It is possible to obtain phase contrast without buying special objectives and condensers, and Graham Matthews has written an article on DIY Phase Contrast.

Phil Greaves gave a talk on differential interference contrast (DIC), which can produce spectacular images but is very expensive. It requires a special condenser containing Wollaston prisms, and second Wollaston prisms above the objectives.

Phil GreavesPhil Greaves

You can see the slides from Phil’s presentation here:

Click the arrows to move through the slides. Click the symbol at bottom right for a larger version.

There were also some gossip exhibits, but not enough time for members to see them all.

Alan Wood brought the phase condenser and 4 phase objectives from his Olympus BHT microscope and mounted them on the Club’s Olympus BHC microscope so that he could demonstrate negative and positive phase contrast.

Alan Wood’s exhibitAlan Wood’s exhibit

Differences in refractive index in the specimen cause phase shifts in the light, and phase contrast makes these visible by changing them to differences in intensity.

Olympus made 4 different types of phase contrast objectives for the BH-2 and other microscopes of that generation; PLL (positive low low), PL (positive low), NM (negative medium) and NH (negative high). Positive phase contrast makes the subject darker than the background, and the phase of diffracted light is retarded by 90°. Negative phase contrast makes the subject lighter than the background, and the phase of undiffracted surround light is retarded by 90°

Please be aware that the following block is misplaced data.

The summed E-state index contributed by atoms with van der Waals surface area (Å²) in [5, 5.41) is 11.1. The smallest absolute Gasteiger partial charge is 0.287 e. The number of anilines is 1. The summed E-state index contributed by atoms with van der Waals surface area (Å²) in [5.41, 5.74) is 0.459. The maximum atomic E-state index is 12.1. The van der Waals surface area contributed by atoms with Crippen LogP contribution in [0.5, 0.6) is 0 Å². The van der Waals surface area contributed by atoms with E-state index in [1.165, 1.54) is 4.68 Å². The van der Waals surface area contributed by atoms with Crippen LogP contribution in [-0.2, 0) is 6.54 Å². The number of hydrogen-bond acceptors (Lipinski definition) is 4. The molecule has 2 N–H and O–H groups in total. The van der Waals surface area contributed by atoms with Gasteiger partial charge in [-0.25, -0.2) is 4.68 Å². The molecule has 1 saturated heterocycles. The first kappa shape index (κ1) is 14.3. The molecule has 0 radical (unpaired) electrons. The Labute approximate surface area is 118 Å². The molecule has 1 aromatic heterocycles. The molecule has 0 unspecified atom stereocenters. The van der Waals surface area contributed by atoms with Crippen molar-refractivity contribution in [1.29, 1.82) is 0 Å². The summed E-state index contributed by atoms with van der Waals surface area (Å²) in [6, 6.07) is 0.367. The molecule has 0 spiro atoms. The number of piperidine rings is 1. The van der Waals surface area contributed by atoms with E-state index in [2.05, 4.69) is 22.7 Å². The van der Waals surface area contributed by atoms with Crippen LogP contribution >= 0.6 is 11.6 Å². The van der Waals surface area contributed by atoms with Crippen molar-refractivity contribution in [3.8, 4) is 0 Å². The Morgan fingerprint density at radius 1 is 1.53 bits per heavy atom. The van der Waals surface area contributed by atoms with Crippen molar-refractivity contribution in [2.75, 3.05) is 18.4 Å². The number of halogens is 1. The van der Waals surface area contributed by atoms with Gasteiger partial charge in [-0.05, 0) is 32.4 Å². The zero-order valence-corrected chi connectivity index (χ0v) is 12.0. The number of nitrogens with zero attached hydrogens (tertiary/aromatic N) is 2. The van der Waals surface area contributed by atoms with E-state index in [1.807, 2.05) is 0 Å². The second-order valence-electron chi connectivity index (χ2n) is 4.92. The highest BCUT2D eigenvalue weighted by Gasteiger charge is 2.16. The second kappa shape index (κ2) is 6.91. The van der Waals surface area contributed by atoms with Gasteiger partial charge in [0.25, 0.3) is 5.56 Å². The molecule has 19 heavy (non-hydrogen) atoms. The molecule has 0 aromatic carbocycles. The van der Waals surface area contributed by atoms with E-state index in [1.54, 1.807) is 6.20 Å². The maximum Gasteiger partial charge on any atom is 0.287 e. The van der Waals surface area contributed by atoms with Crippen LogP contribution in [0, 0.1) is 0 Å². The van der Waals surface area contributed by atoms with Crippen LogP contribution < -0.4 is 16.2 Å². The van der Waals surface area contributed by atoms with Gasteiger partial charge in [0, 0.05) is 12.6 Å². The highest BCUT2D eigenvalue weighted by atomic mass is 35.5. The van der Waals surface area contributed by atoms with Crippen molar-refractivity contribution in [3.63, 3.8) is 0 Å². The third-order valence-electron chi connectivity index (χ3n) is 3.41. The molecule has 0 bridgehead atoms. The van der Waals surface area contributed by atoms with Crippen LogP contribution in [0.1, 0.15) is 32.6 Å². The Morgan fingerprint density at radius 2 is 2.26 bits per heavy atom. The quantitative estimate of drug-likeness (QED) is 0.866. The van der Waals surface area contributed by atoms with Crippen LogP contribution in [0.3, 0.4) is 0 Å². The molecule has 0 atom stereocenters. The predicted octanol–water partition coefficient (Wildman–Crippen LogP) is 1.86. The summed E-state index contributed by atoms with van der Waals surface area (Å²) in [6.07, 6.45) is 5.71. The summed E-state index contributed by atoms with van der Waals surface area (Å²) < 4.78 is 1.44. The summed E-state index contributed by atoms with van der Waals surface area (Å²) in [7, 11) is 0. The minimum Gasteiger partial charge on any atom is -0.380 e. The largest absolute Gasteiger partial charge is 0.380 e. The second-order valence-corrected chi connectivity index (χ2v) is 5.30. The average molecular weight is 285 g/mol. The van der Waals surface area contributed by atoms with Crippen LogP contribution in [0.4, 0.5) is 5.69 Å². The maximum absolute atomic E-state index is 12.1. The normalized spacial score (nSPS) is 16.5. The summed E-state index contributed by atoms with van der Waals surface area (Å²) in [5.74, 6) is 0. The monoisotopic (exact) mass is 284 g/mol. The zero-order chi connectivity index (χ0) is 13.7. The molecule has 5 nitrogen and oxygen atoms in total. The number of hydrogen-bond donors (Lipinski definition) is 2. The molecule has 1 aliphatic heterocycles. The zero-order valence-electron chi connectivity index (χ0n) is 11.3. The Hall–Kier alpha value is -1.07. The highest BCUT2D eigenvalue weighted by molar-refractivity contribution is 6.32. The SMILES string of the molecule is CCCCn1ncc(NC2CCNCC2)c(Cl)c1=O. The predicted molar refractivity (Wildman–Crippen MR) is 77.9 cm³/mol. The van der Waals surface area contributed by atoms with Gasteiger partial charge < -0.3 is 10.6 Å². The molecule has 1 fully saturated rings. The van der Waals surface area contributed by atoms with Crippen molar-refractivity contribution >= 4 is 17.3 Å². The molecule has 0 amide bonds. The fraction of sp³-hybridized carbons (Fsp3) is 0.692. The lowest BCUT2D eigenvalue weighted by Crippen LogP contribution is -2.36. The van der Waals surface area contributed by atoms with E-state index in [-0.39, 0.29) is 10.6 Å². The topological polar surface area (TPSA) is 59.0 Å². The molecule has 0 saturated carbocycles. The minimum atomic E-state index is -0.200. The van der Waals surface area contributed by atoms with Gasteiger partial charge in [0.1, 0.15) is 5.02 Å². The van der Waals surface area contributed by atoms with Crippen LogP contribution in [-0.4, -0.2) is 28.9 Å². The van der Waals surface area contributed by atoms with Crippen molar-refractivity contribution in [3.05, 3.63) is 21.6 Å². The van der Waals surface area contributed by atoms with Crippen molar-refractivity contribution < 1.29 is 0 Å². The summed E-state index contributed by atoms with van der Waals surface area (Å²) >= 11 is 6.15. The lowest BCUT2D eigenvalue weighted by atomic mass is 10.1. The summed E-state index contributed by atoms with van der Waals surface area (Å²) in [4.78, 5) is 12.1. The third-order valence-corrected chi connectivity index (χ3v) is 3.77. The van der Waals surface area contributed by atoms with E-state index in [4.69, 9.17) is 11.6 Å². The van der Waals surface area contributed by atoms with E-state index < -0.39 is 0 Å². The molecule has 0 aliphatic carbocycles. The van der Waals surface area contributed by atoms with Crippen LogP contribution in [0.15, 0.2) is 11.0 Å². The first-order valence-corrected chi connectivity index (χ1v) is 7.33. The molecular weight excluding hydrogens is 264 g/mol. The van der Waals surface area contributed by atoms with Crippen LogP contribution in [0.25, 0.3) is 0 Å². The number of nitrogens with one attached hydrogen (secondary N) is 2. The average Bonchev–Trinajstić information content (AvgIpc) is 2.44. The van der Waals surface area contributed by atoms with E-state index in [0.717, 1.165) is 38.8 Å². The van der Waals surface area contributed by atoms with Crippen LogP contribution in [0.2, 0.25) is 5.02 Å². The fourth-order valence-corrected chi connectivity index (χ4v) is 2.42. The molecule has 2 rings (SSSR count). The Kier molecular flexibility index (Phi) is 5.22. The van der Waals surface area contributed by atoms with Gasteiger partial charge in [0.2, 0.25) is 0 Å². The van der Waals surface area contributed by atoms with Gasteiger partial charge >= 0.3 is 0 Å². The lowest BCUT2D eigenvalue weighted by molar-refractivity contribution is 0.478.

Olympus phase objectivesOlympus 10× PLL, PL, NM and NH phase contrast objectives

Olympus phase ringsPhase rings in Olympus 10× objectives

PLL and NH phase contrastNegative high (NH) and Positive low low (PLL) phase contrast

Alan also showed two ways to obtain dark-ground illumination for stereomicroscopes and macro photography that do not use optics.

One method uses an inverted LED ring-light with the aperture filled with black card. The other method uses an LED stage plate with a disk of black card obscuring most of it, leaving just a bright ring.

In both cases, the slide or specimen is placed on a piece of black foam board (with a central hole to let light through) resting on an inverted pudding basin from which the base has been cut out.

Construction of dark-ground illuminatorDark-ground illuminator, showing (left) black disc, (centre) inverted basin with base removed, and (right) the complete illuminator

If the lens of your stereomicroscope does not have sufficient working distance to accommodate a pudding basin, adding a 1.5× supplementary objective may allow it to fit.

Olympus SZ4045 stereomicroscope with dark-ground illuminationDark-ground illuminator using an LED stage plate

Zoea larva of porcelain crabZoea larva of porcelain crab (Porcellana platycheles), slide by N.B.S.

Dark-ground mosquito larvaLarva of a mosquito (Culex pipiens), slide by T. Gerrard & Co.

Dandelion seedSeed of dandelion (Taraxacum officinale)

Report and photographs by Alan Wood